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Hundreds gathered at Fairview Middle School to speak out against the new proposed business park.
Tempers flared in the Fairview Middle School auditorium as a standing-room-only crowd stood in opposition of a new business park proposed by Erie County.
The first public meeting on the business park was held at Girard High School in July, and Monday night, hundreds of people returned to learn more about the project.
Some were so opposed to the idea, they were asking for petition signatures outside before the start of the meeting.
One organizer of that petition cites some of the communities key complaints about the proposition.
“We already have a business park in Fairview Township that has 13 empty spots. They keep saying the spots are filled, but they’re not, and they’re actually for sale,” said Wendy Meka, petitioner.
County Executive Brenton Davis defended the purpose of a second business park and said the property lots are too small for modern industrial needs.
Davis added the addition of the new business park would give Erie County the chance to swing above its weight class at larger partners which look to target larger zones of operation.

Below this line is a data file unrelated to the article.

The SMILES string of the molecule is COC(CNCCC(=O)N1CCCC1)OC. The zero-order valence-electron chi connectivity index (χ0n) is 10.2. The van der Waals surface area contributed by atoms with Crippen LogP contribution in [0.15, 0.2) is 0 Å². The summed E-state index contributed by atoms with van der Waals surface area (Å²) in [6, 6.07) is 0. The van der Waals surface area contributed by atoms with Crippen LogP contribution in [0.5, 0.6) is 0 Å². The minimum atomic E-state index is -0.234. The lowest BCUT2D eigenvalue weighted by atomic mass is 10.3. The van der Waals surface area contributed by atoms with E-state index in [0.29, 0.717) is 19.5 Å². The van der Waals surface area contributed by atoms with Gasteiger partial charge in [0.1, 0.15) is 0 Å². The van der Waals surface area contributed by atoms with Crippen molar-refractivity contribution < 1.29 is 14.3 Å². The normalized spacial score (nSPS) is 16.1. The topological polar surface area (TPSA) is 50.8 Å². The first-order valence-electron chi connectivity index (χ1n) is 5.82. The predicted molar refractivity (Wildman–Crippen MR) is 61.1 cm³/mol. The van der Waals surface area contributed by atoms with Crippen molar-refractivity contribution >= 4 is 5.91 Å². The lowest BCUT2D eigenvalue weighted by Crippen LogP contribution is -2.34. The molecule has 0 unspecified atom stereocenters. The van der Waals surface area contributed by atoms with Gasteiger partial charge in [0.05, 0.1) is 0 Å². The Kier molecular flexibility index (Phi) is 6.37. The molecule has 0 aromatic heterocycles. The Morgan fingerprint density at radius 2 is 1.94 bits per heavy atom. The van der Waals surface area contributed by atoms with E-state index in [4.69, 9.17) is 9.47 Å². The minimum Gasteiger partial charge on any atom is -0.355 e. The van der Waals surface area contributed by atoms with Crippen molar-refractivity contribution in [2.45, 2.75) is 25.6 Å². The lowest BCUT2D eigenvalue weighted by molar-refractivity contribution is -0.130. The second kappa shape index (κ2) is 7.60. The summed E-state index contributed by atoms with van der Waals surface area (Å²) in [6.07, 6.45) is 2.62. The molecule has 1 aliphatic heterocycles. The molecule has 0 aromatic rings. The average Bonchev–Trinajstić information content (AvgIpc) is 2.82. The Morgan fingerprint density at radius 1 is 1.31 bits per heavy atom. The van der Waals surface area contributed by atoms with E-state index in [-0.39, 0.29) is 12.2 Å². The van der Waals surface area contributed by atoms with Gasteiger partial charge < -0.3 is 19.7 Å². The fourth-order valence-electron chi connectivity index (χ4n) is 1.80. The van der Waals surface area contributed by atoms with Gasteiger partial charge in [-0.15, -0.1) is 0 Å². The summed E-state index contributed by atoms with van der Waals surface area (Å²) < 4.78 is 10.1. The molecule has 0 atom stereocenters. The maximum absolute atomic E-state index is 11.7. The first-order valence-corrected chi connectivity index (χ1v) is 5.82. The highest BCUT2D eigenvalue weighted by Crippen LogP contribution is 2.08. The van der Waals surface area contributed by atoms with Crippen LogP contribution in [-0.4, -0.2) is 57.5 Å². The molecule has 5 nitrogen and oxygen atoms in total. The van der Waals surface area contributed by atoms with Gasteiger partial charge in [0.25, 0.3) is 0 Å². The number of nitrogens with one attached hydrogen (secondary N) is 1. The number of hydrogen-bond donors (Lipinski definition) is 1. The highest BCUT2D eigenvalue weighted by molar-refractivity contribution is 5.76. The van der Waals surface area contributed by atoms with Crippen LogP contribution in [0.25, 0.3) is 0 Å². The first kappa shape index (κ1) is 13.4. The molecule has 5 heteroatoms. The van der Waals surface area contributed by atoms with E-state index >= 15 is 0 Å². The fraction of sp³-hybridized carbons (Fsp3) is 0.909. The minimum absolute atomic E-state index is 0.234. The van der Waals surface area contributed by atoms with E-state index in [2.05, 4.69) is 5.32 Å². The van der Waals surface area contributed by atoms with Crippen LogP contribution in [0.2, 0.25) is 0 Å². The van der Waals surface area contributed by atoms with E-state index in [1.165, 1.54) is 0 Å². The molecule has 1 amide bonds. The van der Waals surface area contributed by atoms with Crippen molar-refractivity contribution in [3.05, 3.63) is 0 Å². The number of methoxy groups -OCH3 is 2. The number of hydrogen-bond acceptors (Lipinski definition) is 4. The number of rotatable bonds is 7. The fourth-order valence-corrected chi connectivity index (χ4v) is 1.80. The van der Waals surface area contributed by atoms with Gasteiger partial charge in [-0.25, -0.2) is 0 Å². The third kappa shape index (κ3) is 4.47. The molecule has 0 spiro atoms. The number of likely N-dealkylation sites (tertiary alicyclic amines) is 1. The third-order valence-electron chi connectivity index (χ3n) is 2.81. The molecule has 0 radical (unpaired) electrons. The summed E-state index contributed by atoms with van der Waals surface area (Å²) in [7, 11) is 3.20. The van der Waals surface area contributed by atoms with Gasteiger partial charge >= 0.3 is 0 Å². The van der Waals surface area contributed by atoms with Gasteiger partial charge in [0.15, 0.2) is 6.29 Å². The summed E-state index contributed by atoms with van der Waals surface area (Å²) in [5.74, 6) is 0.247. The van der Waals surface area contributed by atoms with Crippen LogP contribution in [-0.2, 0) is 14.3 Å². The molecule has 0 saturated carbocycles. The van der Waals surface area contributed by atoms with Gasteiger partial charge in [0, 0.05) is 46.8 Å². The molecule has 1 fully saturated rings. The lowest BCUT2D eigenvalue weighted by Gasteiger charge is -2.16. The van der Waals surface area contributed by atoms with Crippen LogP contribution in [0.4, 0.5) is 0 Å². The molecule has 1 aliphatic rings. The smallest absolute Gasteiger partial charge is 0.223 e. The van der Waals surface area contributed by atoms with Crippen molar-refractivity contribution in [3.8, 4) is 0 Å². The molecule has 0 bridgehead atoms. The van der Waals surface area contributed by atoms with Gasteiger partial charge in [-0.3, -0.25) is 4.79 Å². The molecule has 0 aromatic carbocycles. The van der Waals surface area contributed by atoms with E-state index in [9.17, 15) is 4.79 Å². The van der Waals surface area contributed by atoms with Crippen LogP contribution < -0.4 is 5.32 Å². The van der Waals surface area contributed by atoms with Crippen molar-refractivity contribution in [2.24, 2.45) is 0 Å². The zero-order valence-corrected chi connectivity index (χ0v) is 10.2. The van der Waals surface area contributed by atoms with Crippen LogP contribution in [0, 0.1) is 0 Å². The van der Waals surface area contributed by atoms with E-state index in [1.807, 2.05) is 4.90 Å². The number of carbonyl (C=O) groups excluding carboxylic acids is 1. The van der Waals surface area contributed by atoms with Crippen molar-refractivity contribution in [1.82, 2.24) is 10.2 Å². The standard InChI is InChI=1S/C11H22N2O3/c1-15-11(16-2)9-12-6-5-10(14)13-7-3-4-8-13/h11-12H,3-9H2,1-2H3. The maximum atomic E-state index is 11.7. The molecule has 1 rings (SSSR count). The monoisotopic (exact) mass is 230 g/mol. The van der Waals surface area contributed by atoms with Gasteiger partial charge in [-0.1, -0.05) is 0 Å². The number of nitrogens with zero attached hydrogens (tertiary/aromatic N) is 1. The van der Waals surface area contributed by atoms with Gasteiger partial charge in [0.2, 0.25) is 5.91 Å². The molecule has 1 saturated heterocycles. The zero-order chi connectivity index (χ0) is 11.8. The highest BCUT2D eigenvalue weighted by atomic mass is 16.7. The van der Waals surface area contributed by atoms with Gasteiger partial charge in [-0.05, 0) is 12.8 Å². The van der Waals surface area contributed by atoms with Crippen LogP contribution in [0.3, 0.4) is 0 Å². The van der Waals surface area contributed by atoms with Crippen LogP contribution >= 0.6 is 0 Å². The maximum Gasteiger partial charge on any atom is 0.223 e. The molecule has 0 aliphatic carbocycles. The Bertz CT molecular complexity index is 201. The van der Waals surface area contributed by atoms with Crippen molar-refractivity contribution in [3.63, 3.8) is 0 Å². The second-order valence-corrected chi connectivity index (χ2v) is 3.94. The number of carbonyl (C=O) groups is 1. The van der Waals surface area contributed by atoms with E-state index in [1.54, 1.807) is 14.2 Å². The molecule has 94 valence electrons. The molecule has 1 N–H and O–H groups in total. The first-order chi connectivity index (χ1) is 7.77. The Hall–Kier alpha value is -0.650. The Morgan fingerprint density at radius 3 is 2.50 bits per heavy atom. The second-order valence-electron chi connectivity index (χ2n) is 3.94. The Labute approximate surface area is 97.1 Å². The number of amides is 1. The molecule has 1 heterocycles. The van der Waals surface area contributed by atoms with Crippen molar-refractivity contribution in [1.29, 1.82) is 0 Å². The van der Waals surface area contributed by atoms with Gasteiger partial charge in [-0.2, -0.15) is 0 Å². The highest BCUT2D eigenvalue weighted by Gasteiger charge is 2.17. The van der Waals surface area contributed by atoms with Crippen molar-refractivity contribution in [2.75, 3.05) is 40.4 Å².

“Erie County has operated under the laws of scarcity for too long. The answer is always ‘not in my backyard’ and I can understand that. We’ve just got to continue to revise and refine, but ultimately, we continuously miss opportunities that could benefit the entire county every single week — great paying family-sustaining jobs. If you’re not at the table, you’re on the menu,” said Davis.
But residents see no comfort in simply the chance at jobs. They want clear-cut answers towards an investment like this.
“Nothing’s been sold, nothing has been signed saying these businesses are interested,” said Wendy Meka, petitioner.
Beyond that, residents said the property along Route 20 by Pleasant Ridge Park is considered a prime property for agriculture.
Along with taking away a natural resource to the region, people are also worried the park could become an environmental hazard.
“This is our land. It’s the county’s land, and we should decide what happens to it,” Meka added.
County Executive Davis went on to say public meetings will continue as the county looks to go back to the drawing board revisions.
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